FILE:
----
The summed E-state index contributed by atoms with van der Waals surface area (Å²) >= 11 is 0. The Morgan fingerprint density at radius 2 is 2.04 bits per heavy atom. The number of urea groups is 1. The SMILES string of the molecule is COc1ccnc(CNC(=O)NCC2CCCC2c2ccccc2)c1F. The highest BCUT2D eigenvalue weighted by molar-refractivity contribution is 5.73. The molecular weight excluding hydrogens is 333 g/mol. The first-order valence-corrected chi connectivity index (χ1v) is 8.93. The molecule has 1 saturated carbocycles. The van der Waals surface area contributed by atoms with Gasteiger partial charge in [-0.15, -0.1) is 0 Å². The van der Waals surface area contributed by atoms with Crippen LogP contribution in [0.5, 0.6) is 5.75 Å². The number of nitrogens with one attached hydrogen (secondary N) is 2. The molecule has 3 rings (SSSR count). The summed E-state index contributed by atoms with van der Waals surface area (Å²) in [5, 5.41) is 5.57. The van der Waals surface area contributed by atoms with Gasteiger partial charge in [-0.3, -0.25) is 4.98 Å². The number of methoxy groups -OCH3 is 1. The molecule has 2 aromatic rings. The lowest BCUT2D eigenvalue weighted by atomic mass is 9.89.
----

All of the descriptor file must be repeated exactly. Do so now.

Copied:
The summed E-state index contributed by atoms with van der Waals surface area (Å²) >= 11 is 0. The Morgan fingerprint density at radius 2 is 2.04 bits per heavy atom. The number of urea groups is 1. The SMILES string of the molecule is COc1ccnc(CNC(=O)NCC2CCCC2c2ccccc2)c1F. The highest BCUT2D eigenvalue weighted by molar-refractivity contribution is 5.73. The molecular weight excluding hydrogens is 333 g/mol. The first-order valence-corrected chi connectivity index (χ1v) is 8.93. The molecule has 1 saturated carbocycles. The van der Waals surface area contributed by atoms with Gasteiger partial charge in [-0.15, -0.1) is 0 Å². The van der Waals surface area contributed by atoms with Crippen LogP contribution in [0.5, 0.6) is 5.75 Å². The number of nitrogens with one attached hydrogen (secondary N) is 2. The molecule has 3 rings (SSSR count). The summed E-state index contributed by atoms with van der Waals surface area (Å²) in [5, 5.41) is 5.57. The van der Waals surface area contributed by atoms with Gasteiger partial charge in [-0.3, -0.25) is 4.98 Å². The number of methoxy groups -OCH3 is 1. The molecule has 2 aromatic rings. The lowest BCUT2D eigenvalue weighted by atomic mass is 9.89.